Thanks for helping me make some promises to myself. Thanks for helping me keep some of them, too.

Negotiating, Narrative, and Getting To Yes

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I picked up a copy of Getting To Yes: Negotiating Agreement Without Giving In, by Roger Fisher and William Ury. I had heard of it, and thought it sounded like it might have a few interesting tips.

I was surprised that the main points of the book are an application of storytelling structure. I probably shouldn’t have been, considering how storytelling has been known to influence behavior.

The main idea of the book is that people typically negotiate on position. This is fairly straightforward. I say I want to buy something for $10, the seller will accept nothing less than $20. We might haggle and find common ground. In higher-stakes negotiations, though, we’ll likely both end up with less than what we hoped for. One or both of us will look weak because we gave in. We will probably have damaged what business, diplomatic, or personal relationship there might have been.

The better way, say Fisher and Ury, is “principled negotiation, or negotiation on the merits”.

The idea is that people lock themselves in to a position to begin a negotiation, taking a tough stance and thinking that digging themselves in (stubbornness) is the way to get what they want.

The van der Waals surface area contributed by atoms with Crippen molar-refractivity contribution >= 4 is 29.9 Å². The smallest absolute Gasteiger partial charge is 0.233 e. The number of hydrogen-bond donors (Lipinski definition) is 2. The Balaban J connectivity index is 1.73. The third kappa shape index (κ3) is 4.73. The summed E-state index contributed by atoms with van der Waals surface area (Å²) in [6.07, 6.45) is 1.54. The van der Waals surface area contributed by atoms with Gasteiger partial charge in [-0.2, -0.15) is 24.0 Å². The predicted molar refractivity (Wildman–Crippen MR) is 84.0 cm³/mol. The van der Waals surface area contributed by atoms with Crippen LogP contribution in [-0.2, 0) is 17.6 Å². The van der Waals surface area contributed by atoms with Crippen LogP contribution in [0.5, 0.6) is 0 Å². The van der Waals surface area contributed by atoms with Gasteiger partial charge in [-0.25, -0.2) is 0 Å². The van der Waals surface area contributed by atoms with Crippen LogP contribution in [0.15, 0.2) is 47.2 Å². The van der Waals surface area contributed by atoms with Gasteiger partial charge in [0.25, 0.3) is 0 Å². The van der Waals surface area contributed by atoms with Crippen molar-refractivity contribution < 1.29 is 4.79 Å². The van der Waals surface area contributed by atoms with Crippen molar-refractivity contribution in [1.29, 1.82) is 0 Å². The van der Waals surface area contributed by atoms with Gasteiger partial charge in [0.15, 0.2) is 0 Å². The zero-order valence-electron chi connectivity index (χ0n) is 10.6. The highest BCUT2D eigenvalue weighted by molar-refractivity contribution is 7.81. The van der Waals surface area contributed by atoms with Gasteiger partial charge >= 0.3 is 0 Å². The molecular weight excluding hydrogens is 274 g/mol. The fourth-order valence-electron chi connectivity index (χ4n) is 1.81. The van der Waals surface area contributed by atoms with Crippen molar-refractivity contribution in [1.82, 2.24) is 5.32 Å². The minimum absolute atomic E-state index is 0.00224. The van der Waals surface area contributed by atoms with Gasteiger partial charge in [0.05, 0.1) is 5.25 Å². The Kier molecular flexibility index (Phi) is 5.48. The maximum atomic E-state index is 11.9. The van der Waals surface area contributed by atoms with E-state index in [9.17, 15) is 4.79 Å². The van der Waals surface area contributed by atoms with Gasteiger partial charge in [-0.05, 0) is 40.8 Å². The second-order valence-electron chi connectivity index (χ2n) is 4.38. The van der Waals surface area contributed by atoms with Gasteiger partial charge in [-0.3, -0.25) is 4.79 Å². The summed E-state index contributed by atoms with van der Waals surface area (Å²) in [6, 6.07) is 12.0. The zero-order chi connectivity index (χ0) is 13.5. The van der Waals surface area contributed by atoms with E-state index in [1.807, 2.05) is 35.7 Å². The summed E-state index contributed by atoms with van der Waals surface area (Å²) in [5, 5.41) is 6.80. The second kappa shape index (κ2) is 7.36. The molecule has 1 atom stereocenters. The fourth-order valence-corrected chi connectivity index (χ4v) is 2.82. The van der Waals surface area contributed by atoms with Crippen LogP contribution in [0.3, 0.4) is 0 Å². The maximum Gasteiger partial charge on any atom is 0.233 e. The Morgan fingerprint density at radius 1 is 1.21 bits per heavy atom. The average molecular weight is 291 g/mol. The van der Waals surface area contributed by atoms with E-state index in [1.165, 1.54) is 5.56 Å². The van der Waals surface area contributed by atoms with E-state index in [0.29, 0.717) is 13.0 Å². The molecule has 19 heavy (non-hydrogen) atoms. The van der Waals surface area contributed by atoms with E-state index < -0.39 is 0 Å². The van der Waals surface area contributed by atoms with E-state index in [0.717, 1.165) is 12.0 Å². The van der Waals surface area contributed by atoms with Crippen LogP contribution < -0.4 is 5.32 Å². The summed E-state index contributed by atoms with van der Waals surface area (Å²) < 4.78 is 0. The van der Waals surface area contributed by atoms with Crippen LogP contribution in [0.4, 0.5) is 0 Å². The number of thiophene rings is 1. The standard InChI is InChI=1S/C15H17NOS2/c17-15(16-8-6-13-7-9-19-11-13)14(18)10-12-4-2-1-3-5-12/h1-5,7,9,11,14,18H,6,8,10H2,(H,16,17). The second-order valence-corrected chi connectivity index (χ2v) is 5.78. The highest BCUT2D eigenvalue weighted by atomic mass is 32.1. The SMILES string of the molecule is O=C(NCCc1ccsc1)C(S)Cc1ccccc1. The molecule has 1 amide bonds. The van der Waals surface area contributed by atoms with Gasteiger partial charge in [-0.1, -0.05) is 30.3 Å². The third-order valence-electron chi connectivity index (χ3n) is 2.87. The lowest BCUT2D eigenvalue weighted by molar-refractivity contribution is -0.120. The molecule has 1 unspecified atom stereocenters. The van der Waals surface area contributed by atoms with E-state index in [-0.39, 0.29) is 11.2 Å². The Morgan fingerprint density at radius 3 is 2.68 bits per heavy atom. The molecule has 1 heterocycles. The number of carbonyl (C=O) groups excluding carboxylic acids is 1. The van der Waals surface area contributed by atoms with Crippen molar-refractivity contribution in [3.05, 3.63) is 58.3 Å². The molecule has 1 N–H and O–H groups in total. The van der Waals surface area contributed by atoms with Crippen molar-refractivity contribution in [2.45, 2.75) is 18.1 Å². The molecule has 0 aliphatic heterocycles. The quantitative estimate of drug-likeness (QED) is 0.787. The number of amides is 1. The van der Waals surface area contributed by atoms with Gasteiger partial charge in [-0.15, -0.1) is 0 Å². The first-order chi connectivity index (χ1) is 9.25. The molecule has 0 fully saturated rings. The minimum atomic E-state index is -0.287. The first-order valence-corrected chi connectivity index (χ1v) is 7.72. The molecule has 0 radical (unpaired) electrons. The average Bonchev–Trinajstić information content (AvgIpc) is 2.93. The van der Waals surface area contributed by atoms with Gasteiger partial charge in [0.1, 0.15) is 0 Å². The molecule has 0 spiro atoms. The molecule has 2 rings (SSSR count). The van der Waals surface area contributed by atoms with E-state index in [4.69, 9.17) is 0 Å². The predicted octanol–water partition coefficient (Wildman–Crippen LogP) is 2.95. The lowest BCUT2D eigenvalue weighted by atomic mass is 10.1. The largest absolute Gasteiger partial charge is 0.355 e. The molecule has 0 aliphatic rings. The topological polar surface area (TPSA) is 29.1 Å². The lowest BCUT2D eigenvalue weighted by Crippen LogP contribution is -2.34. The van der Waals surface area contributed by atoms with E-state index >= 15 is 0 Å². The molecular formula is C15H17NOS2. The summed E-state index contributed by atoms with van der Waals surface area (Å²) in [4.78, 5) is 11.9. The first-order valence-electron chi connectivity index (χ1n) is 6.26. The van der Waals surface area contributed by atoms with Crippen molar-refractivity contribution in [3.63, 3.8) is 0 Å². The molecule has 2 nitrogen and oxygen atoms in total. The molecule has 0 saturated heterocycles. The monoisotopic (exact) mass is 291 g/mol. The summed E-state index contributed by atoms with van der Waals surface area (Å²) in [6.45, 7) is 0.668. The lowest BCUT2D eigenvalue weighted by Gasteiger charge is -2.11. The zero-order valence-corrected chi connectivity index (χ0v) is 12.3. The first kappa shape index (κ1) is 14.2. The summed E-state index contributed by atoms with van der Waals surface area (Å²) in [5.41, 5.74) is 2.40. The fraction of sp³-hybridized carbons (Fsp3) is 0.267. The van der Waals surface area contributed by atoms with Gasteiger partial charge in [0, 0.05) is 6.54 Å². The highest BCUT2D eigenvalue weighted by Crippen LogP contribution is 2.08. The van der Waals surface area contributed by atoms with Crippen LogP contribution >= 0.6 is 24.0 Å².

As it turns out, the way to get what you want is talking about what you want.

Good negotiators inquire past the individual demands made, and try and find out why. A specific position is an expression of a more general need. Once that need or desire is identified and expressed, then both sides can find objective criteria based on the fulfillment of those needs, and come as close to possible as a win-win for all sides.

The work of a negotiation is the preparation, levelheadedness, and the people skills to get to the point where the real needs are being discussed, and the merits of each solution is being discussed.

There are two layers to the book which parallel story structure:

First, in the negotiation process, the problem is not the positions people take and their specifics. If people dig themselves in to a specific position, yes, that’s a problem for the negotiation process.

The actual problem, though, that someone comes to a negotiation table to address is that they’re not getting what they need. If you’re at a negotiation table, what you think you need is butting heads with what the other side thinks they need. Negotiation is the process of reconciling those needs and coming up with specifics which satisfy as many common needs as possible.

This is how a story moves: it starts with a problem and proceeds to a solution. In other words, when most people negotiate, they’re doing it backwards, starting with bickering over solutions, and probably never getting to address the actual problem.

Good negotiating delicately moves past the initial demands, and looks for objective, mutual solutions to problems.

Second, the book itself is very well laid out, very much like a story. I knew I was going to be reading a good book when the first section was titled The Problem!

It’s a good read. Because of its universality (we all negotiate!), it’s a great read with good tools to have in your pocket (we all tell stories!).